That said, macho posturing aside, so long as your cast iron pan is well seasoned and you make sure to pre-heat it well before adding any food, you should have no problems whatsoever with sticking.

Myth #4: "You should NEVER wash your cast iron pan with soap."

The Theory: Seasoning is a thin layer of oil that coats the inside of your skillet. Soap is designed to remove oil, therefore soap will damage your seasoning.

The Reality: Seasoning is actually not a thin layer of oil, it's a thin layer of polymerized oil, a key distinction. In a properly seasoned cast iron pan, one that has been rubbed with oil and heated repeatedly, the oil has already broken down into a plastic-like substance that has bonded to the surface of the metal. This is what gives well-seasoned cast iron its non-stick properties, and as the material is no longer actually an oil, the surfactants in dish soap should not affect it. Go ahead and soap it up and scrub it out.

The one thing you shouldn't do? Let it soak in the sink. Try to minimize the time it takes from when you start cleaning to when you dry and re-season your pan. If that means letting it sit on the stovetop until dinner is done, so be it.

Myth #5: "Don't use metal utensils on your cast iron pan!"

The Theory: The seasoning in cast iron pans is delicate and can easily flake out or chip if you use metal. Stick to wood or nylon utensils.

The Reality: The seasoning in cast iron is actually remarkably resilient. It's not just stuck to the surface like tape, it's actually chemically bonded to the metal. Scrape away with a metal spatula and unless you're actually gouging out the surface of the metal, you should be able to continue cooking in it with no issue.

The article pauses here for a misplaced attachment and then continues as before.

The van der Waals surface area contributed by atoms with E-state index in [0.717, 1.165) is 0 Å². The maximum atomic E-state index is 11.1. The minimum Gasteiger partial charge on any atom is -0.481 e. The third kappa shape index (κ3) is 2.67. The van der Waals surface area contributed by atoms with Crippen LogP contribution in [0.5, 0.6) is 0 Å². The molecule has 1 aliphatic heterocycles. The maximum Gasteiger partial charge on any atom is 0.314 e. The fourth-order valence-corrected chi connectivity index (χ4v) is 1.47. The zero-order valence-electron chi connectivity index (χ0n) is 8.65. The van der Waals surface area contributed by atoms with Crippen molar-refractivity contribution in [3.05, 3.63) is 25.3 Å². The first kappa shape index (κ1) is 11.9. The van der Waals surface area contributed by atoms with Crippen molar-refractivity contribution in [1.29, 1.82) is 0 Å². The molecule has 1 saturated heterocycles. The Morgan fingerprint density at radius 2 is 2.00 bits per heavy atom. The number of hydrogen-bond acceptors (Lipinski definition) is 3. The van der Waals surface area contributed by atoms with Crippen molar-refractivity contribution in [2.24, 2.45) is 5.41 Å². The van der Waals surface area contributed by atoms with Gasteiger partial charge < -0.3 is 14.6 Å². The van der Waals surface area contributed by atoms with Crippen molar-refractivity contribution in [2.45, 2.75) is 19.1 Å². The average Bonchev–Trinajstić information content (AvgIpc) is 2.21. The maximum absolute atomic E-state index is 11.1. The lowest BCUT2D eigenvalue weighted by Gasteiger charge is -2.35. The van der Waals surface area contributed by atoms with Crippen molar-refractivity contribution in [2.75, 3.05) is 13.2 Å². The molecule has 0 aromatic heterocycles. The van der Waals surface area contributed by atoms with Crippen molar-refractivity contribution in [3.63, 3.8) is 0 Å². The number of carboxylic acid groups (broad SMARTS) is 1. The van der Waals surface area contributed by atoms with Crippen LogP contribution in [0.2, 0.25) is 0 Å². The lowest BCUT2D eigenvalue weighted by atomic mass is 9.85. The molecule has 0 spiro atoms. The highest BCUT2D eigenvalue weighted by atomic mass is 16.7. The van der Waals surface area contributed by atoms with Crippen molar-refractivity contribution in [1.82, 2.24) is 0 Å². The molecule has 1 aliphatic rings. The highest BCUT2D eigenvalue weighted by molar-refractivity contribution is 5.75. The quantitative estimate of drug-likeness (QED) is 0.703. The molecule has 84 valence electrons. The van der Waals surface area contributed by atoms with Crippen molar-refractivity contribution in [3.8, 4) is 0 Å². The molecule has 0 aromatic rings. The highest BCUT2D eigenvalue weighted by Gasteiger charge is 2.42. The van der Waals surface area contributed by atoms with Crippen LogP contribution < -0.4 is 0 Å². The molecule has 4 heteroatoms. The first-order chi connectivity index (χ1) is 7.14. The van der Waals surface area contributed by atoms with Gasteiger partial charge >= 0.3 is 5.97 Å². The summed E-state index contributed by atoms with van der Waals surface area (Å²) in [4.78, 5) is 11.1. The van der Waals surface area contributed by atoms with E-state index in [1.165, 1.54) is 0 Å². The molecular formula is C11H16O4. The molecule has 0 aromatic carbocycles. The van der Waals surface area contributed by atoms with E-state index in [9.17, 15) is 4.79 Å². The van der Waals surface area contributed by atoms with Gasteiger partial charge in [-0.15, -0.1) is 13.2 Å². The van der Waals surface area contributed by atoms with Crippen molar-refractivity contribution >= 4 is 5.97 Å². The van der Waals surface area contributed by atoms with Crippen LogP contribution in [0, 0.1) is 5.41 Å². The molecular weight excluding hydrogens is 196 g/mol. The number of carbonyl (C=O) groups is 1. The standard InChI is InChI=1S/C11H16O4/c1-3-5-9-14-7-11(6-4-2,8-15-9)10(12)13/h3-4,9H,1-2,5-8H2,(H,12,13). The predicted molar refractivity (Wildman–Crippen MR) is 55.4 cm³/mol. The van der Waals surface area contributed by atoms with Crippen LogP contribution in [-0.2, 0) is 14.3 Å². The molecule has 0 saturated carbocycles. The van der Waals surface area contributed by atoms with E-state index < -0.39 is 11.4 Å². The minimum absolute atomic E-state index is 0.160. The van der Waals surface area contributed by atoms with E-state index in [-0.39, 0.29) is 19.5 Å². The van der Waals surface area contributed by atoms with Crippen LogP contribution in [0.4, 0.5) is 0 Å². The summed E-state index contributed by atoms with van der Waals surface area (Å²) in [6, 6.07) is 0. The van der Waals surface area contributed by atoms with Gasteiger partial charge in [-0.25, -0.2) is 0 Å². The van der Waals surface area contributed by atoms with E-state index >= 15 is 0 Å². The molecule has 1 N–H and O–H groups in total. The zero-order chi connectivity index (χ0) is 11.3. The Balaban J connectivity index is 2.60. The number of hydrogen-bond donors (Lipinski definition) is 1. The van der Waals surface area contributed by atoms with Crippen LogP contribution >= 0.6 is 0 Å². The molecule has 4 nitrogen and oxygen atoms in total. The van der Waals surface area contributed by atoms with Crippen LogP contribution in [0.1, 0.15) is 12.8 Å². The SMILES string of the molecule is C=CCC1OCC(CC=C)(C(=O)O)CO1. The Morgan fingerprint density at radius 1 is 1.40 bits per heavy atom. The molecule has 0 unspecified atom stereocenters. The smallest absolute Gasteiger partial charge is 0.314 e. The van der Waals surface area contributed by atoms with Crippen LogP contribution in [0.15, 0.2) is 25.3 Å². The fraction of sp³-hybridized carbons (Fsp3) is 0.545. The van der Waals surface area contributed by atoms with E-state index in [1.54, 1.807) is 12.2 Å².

So you occasionally see flakes of black stuff chip out of the pan as you cook in it? It's possible that's seasoning, but unlikely. In order to get my cast iron pan's seasoning to flake off, I had to store it in the oven for a month's-worth of heating and drying cycles without re-seasoning it before I started to see some scaling.

More likely, those flakes of black stuff are probably carbonized bits of food that were stuck to the surface of the pan because you refused to scrub them out with soap last time you cooked.

Myth #6: "Modern cast iron is just as good as old cast iron. It's all the same material, after all."

The Theory: Metal is metal, cast iron is cast iron, the new stuff is no different than the old Wagner and Griswold pans from early 20th century that people fetishize.

The Reality: The material may be the same, but the production methods have changed. In the old days, cast iron pans were produced by casting in sand-based molds, then polishing the resulting pebbly surfaces until smooth. Vintage cast iron tends to have a satiny smooth finish. By the 1950s, as production scaled up and was streamlined, this final polishing step was dropped from the process. The result? Modern cast iron retains that bumpy, pebbly surface.

The difference is more minor than you may think. So long as you've seasoned your pan properly, both vintage and modern cast iron should take on a nice non-stick surface, but your modern cast iron will never be quite as non-stick as the vintage stuff.